Best Practice for EF4/WCF SaveChanges()

entity-framework savechanges self-tracking-entities wcf

Question

This is how we implement a generic Save() service in WCF for our EF entities. A TT does the work for us. Even though we don't have any problems with it, I hate to assume this is the best approach (even if it might be). You guys seem pretty darn bright and helpful, so I thought I would pose the question:

Is there a better way?

[OperationContract]
public User SaveUser(User entity)
{
    bool _IsDeleted = false;
    using (DatabaseEntities _Context = new DatabaseEntities())
    {
        switch (entity.ChangeTracker.State)
        {
            case ObjectState.Deleted:
                //delete
                _IsDeleted = true;
                _Context.Users.Attach(entity);
                _Context.DeleteObject(entity);
                break;
            default:
                //everything else
                _Context.Users.ApplyChanges(entity);
                break;
        }
        // now, to the database
        try
        {
            // try to save changes, which may cause a conflict.
            _Context.SaveChanges(System.Data.Objects.SaveOptions.None);
        }
        catch (System.Data.OptimisticConcurrencyException)
        {
            // resolve the concurrency conflict by refreshing 
            _Context.Refresh(System.Data.Objects.RefreshMode.ClientWins, entity);
            // Save changes.
            _Context.SaveChanges();
        }
    }
    // return
    if (_IsDeleted)
        return null;
    entity.AcceptChanges();
    return entity;
}
1
1
6/24/2011 8:03:39 AM

Accepted Answer

Why are you doing this with Self tracking entities? What was wrong with this:

[OperationContract]
public User SaveUser(User entity)
{
    bool isDeleted = false;
    using (DatabaseEntities context = new DatabaseEntities())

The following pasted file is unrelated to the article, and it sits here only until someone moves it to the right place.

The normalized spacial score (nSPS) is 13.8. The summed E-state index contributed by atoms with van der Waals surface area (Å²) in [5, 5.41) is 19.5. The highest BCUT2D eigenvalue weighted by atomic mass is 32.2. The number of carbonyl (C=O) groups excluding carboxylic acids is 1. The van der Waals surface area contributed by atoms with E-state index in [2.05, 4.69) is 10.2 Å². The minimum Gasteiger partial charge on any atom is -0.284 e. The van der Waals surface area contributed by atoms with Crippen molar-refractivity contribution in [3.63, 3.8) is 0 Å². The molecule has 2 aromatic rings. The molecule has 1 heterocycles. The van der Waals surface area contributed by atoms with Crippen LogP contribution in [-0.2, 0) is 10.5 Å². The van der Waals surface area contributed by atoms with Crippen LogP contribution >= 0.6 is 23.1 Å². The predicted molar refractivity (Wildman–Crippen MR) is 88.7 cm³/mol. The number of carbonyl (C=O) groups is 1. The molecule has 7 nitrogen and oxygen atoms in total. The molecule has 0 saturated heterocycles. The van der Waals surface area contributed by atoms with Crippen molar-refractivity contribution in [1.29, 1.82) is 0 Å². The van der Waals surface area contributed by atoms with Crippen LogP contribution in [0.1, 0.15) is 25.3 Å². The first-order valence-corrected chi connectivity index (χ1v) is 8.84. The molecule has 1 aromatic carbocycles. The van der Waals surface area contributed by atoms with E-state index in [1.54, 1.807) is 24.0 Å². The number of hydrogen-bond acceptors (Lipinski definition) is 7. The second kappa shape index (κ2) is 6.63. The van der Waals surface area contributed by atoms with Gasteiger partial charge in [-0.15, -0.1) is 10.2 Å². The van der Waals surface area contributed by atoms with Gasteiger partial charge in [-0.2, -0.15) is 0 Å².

{
        isDeleted = entity.ChangeTracker.State == ObjectState.Deleted;
        context.Users.ApplyChanges(entity); // It deletes entities marked for deletion as well

        try
        {
            // no need to postpone accepting changes, they will not be accepted if exception happens
            context.SaveChanges(); 
        }
        catch (System.Data.OptimisticConcurrencyException)
        {
            context.Refresh(System.Data.Objects.RefreshMode.ClientWins, entity);
            context.SaveChanges();
        }
    }

    return isDeleted ? null : entity;
}
6
6/24/2011 8:03:03 AM

Popular Answer

If I'm not mistaken, people typically don't expose their Entity Framework objects directly in a WCF service. Entity Framework is typically thought of as a data-access layer, and WCF is more of a front-end layer, so they are put on different tiers.

A Data-Transfer Object (DTO) is used in the WCF methods. This is typically a POCO which doesn't have any state-tracking on it whatsoever. The DTO is then mapped to an Entity either by hand or via a framework like AutoMapper.

Typically clients should know whether they are "adding" or "updating" an object, and I would personally prefer these to be two separate operations on the service interface. Also, I would definitely require them to use a separate method for deleting an object. However, if you absolutely need a generic "Save", you should be able to tell whether the object you've been given is "new" or not based on the presence (or absence) of a primary key value.

A lot of the code can be put into a generic utility. For example, supposing your T4 template produces attributes on the key values of your entities, you could automatically determine whether the key values are present and perform an Insert/Update accordingly. Also, the try SaveChanges catch retry block you're using--while probably unnecessary--could easily be put into a simple utility method to be more DRY.



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